Jorge Dobalo

Real name: Dobalo, Jorge
(10 March 1947 - )
Place of birth:
San Pedro (Buenos Aires) Argentina
Ricardo García Blaya

few times I allow myself to enjoy some pleasures and this time I will by making known a singer that sings only because he loves tango and its lyrics.

His proposal has rather to do with moods and the colors that lyrics suggest. And he offers us a touching intimate interpretation that portrays the stories and feelings of the people of Buenos Aires.

These stories resist death in the ill-fated framework of cold globalization, precisely, because they tell us about the transcendental things of people’s lives, an unavoidable part of our poetic porteña art.

He told me about his craftwork with Antonio Pisano, —that bandoneonist we knew with Luisito Cardei— and he also told me that they are getting a disc ready with around twenty songs, most them from the Gardelian songbook and which are not the most widely known.

As a way of confession he wrote to me: «We are encouraged by the priceless luck of having been born cuddled by this unsurpassable cultural expression that summons us, and by having lived, such is my case, a childhood connected to country dances, folk parties and heartfelt radio soap operas that amazed our innocent but eager ears».

He was born in the criolla city of San Pedro, in the province of Buenos Aires. His desire for singing was always present in him when at a very young age he tried to sing along with the Carlos Gardel’s discs.

He started by singing in several choirs. The first one was at the school his children attended, organizing together with his wife, the Urquiza Coral. Thereafter he joined the Coro Kennedy for a year and then switched to the Capella Buenos Ayres for a ten-year tenure. The latter was directed by Guillermo Vaisman, a great chamamé and tango man, today director of the United Nations choir.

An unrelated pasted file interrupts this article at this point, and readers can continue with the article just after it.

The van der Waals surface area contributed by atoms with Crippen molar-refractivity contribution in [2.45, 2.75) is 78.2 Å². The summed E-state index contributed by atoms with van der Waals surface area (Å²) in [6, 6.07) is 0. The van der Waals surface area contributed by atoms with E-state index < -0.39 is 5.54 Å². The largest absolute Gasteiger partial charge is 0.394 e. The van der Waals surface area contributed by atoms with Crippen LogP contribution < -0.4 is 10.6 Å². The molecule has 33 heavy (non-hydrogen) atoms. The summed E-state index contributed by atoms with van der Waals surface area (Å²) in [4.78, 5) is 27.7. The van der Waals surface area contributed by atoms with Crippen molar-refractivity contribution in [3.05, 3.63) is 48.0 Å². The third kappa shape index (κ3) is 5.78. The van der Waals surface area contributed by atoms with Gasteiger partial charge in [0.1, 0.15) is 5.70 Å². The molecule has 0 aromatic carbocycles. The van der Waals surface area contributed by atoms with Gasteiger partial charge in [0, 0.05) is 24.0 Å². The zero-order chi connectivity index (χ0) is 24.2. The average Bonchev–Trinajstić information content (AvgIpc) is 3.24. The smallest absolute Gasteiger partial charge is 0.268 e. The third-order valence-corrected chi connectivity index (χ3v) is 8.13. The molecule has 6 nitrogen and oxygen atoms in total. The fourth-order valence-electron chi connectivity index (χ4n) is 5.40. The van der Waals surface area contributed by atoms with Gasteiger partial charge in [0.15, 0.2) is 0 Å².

In 1983 he made his debut as amateur soloist at barrooms and tearooms. His early attempts were in San Pedro, at the circle Entre Amigos, later as professional: at the Argot Café on Elpidio González and Álvarez Jonte, at the Eco Café Aromático, located at the crossing of Correa with the San Isidro boulevard and at the recently disappeared tearoom El Águila on Figueroa Alcorta Avenue, near the River Plate stadium.

Furthermore, he told us that his devotion for singing in public awoke when he heard Luis Cardei whose plain style respectful of melody and lyrics touched him deeply.

After the death of the admired singer he associated with Pisano so that the latter would accompany him on bandoneon. They appeared at barrooms and local venues until they got a gig at the mythical Café de los 36 Billares on Avenida de Mayo where they have been appearing for several seasons with their tango ritual.

Their songbook is mainly Gardelian, offering numbers scarcely known, carefully respecting the essence of the songs without altering the original works just like Cardei did when he heard him for the first time at the Complejo La Plaza, later at the Club del Vino.

Todo Tango had a debt with Jorge which with this short sketch we try to pay. This is not only a homage to the artist but also to the friend who, in so many encounters, delighted us with his tangos that are part of the soul of the neighborhoods and the heart of the people of Buenos Aires.

To sing well you don’t need strong lungs, neither false resources, nor sophisticated warbling, you only need good intonation, personality and love for what you sing and those capabilities, in our beloved singer, are found by the dozen.